Wrong Place to Hate

Anti-Asian Sentiment during the Pandemic

Jane Wang, Reporter

As an Asian-American woman living on the west coast, I think it’s likely that the racism I’ve experienced is small compared to many who live in other parts of the country, where the concentration of Asian populations is relatively low. I’ve gotten the “ching chang chong,” the “you people eat cats and dogs,” and the “Chinese middle finger” plenty, but it’s mainly harmless. At my old school in Pennsylvania, where I was one among three Asian kids in my grade, I learned to laugh off the comments, to say it didn’t bother me. I guess it didn’t. I thought I was white back then.

However, the anti-Asian sentiment I’ve noticed has risen over the past few months as the blame game surrounding the novel coronavirus puts the spotlight on us. On TikTok, people post videos of Asian people eating unconventional meats (read: anything that isn’t chicken, pork, or beef), with captions, “This is why we have coronavirus now.” “Chinese people are disgusting.” 

I don’t know about everyone else, but the necessity of social distancing has made me paranoid, shifty eyes around corners. When I’m outside on the sidewalk, and I see someone 50 yards away cross the street to avoid me, it’s hard to know if they did that because I’m Asian or because they want to uphold the new moral standard of SIX FEET. Probably the second one, but how could anyone know? Maybe if I weren’t Asian, they would have waited until we were ten yards apart to cross the street.

The thing about being the “model minority” in America is that everyone thinks you don’t really count as a minority. The marginalized minorities think that we aren’t really oppressed, and the majorities think we’re the correct example of an immigrant, ones who have succeeded and haven’t been suppressed by racism, so funny jibes at our cultures, our faces, and our languages are fine because they’re not hurting anyone, are they? Turns out that the resentment of Asian otherness runs kind of deep. Among Asian adults around my parents’ age, it seems like even Asians hate Asians. To be reminded of our non-belonging – that, like John Cho said in the LA Times, “our belonging is conditional” – is the ultimate insult to any Asian immigrant who has worked for decades to shed themselves of the ching-chang-chong, noodle-slurping image. I’ve seen naturalized Asian Americans turning against their fellows in China, in an attempt to distance themselves from being considered a non-white.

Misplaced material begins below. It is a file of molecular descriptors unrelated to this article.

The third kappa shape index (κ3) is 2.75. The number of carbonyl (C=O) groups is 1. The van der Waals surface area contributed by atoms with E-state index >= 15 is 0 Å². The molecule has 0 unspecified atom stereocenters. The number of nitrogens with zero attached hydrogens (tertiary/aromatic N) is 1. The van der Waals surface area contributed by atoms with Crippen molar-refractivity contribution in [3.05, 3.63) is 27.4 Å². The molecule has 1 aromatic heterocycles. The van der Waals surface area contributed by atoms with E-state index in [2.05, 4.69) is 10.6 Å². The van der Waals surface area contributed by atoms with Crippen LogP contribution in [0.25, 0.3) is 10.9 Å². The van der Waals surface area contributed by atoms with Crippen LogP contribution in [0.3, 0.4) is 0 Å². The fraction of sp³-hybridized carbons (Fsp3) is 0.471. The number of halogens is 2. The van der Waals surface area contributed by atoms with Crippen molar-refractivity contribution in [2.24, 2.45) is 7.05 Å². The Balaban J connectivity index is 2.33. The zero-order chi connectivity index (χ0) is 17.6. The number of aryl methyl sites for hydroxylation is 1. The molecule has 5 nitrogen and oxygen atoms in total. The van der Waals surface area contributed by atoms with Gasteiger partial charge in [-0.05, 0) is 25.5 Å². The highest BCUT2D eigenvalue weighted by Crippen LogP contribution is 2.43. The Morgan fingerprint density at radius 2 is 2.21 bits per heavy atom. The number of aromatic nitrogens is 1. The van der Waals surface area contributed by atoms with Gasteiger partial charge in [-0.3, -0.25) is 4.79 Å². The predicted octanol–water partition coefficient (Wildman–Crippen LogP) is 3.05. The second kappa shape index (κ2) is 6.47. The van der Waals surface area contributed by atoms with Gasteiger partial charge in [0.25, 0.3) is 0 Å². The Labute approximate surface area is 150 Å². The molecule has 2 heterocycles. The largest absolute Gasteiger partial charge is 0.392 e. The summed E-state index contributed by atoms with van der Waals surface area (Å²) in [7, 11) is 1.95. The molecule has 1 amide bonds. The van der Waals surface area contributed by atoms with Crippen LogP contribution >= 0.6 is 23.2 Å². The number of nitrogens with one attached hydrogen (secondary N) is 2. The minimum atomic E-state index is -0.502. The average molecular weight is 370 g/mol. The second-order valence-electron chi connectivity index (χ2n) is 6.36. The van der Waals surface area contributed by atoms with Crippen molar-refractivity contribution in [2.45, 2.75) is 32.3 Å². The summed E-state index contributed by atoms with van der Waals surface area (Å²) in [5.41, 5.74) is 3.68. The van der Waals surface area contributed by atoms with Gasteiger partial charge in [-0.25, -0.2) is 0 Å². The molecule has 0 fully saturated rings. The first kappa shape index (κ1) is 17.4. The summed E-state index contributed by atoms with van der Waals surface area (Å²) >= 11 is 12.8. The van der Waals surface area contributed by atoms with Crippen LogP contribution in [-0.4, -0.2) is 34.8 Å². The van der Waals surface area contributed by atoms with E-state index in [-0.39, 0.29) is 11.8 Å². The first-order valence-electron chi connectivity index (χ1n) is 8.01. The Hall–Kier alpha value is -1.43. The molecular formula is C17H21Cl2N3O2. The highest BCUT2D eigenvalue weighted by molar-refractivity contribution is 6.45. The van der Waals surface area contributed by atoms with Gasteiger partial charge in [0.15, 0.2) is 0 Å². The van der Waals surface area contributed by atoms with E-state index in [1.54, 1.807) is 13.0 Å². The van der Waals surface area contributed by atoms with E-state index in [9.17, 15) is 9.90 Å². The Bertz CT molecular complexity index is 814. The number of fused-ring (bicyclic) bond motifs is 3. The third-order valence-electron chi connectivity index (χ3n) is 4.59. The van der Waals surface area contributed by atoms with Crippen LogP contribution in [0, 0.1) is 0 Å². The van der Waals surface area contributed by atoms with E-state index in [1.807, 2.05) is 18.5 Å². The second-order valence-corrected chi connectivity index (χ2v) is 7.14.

Even among people who don’t hate Asians for spreading Covid-19 across the world, we are not seen as American. Just the other day, I was taking a walk with my sister, and we ran into a nice old couple, caucasian. As elderly tend to do, they engaged us in conversation (from a safe six-foot distance, worry not), telling us their entire life story. During the conversation, they asked us three times, in three different ways, about our American status. “Were you born here?” “Are you a citizen?” “Can you vote?” They were offhand questions, not interrogative. But they were surprised by the answer each time. 

It’s a mindset held (close to the vest, mind you) by many people in this country that while Asians can assimilate, they can never truly become American. We’ll always be the rice-cooking man’s-best-friend-eating math aficionados who come from, vaguely, elsewhere and who are, vaguely, other.